by Eric Cohen
Most people driving EVs approach charging stations and never think about much more than how long it’s going to take to charge their vehicle.
Imagine, however, living your life in a wheelchair, wanting to charge your EV, and encountering a picture like this one: How exactly would you get to the charger? What would you do?
Meet D’Arcee Neal, who is on a mission: Make EV charging accessible. (“And while you’re at it, make the whole world accessible. From the simplest of tasks to those that are most complicated.”) WiTricity sat down with D’Arcee to learn more about life’s everyday struggles, and what’s needed to make EVs accessible for all.
WiTricity: Who is D’Arcee Neal?
D’Arcee: I’ve lived in Washington, D.C. for the past 13 years and recently relocated to Ohio as a PhD candidate in English and Disabilities Studies. I’m also currently a finalist for the Fulbright Competition, for which I will move to Copenhagen this summer. While in D.C., I worked at NASA, the Department of Labor, and for a non-profit organization. I was born with cerebral palsy so have lived my life in a wheelchair, but it doesn’t define who I am. Growing up in a rural North Carolina community, I quickly realized that able-bodied people have no idea how something as simple as moving on your own time and space can radically change your life.
WiTricity: Can you give me an example?
D’Arcee: Sure. I found it pretty common back in 2015 that Uber drivers would leave me high and dry after accepting my pick-up request but would keep on driving once they saw me – they didn’t want to hassle with the wheelchair. Through my connections with 275,000 people in 79 countries, the CCO of Uber heard my story. He flew me to California to meet face to face and learn more.
WiTricity: I understand your trip back from visiting Uber had an interesting ending.
D’Arcee: It certainly did. On my return trip, I was left on the plane when no wheelchair arrived and had to crawl off with no assistance. This was not the first time this has happened and probably won’t be the last, but ultimately, it was a clear definition of “ableism,” where everyone thinks their time is more valuable than mine. Look around and you’ll see how pervasive this has become throughout our society.
WiTricity: What led you to driving a car?
D’Arcee: After 25 years of public transit and being left on the side of the road, I finally woke up and decided to take a driver test. I lived in Washington, D.C. for 13 years and never needed a car. But, when I moved to Ohio, I quickly realized that the public transportation was woefully inadequate. Once I got my driver’s license, I actually decided on an electric vehicle due to the amount of hassle at gas stations, being a chair user, and as is evident right now, the price. However, what I didn’t realize was the problem of inaccessibility of EV chargers.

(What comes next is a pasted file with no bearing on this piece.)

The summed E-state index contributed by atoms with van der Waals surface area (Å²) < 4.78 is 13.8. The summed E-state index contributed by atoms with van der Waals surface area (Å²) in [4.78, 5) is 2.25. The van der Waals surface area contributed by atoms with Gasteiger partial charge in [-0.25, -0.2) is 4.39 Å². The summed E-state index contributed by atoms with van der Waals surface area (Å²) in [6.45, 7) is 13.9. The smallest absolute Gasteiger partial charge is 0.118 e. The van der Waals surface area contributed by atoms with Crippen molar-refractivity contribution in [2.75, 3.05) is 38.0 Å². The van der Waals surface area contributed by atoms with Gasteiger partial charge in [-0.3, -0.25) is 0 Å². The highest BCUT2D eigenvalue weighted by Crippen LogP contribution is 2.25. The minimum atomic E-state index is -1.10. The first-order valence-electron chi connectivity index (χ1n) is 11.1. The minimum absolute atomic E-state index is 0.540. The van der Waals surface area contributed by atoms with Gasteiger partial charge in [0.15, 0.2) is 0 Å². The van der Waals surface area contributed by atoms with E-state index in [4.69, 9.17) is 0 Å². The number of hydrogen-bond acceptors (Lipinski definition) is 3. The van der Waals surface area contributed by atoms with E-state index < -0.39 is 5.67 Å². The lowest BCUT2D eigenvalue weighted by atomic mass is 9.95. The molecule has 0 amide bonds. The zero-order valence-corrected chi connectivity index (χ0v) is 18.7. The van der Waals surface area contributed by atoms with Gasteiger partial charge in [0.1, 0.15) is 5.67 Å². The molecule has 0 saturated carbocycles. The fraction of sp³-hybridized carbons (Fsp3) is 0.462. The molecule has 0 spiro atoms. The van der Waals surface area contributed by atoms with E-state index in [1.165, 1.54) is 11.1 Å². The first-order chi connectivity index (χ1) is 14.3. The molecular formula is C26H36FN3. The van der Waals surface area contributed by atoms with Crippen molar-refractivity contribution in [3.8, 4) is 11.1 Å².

WiTricity: I understand one of your first long-distance trips was from Ohio to Washington, D.C. How was that?
D’Arcee: Frustrating. Maddening. Disappointing. And painful. There was not ONE accessible charger throughout the 400-mile trip. When I could find a charger, the only way to get to it was by crawling on my hands and knees over sharp gravel to the charger, untangling the cord, plugging in, and then reversing the process. As a result of this trip, I keep asking the charger companies, “How do we craft a future that takes basic mobility, in varied forms, into consideration?”
WiTricity: What about wireless charging?
D’Arcee: Omigosh, that would be glorious. It would immediately solve all my problems. But not just mine. It would help every disabled driver who is being ignored by ChargePoint, EVGo, Electrify America, and even the carmakers, like BMW. Don’t get me wrong. I love my BMW, whom I call Simon. But, if I was given the opportunity to purchase another car that had wireless charging, I’d trade in my BMW in a heartbeat (sorry Simon). If I could upgrade him to have wireless charging, even better!
WiTricity: With the recent passage of the infrastructure bill and money being made available for EV charging, what’s your message to legislators?
D’Arcee: The future is electric. And it should be accessible. The U.S. claims that it’s a nation that thinks about the future and moves in its intent that’s meant to be inclusive. But, this intention needs to be put into policy that’s reflective, not just stated. Policy has real impact in the real world. Don’t just mandate more chargers. Mandate accessible chargers. Include wireless charging in your policies so that drivers simply need to park and charge. The time I’d save, and the pain I wouldn’t have to go through is real. Twenty-six percent (26%) of our adult population has some type of disability. And nearly 14% have a serious mobility issue. That’s 36 MILLION PEOPLE!
Most people think about a car as providing the ability to go somewhere – for fun, work, groceries, etc. But it’s so much more. It’s the inherent ability to move from Point A to Point B – and not on someone else’s time. People without a disability realize this when they break a leg and suddenly have to figure out how they’re going through the world, but wheelchair users, and disabled folk,s do this everyday.
WiTricity: Every car manufacturer is promising an EV world by 2035. What do you say to them to make it easier for you?
D’Arcee: Why are you ignoring an entire segment of the population? Make cars that work for everyone. Create a car that has no age limit. You’re putting money into autonomous cars that will allow people to use them until they die. But no matter how autonomous they are, I’ll still need to get out of the car to charge it. Wireless charging is the answer to so many prayers.
Thank you, D’Arcee. We look forward to working with you to making charging accessible to everyone.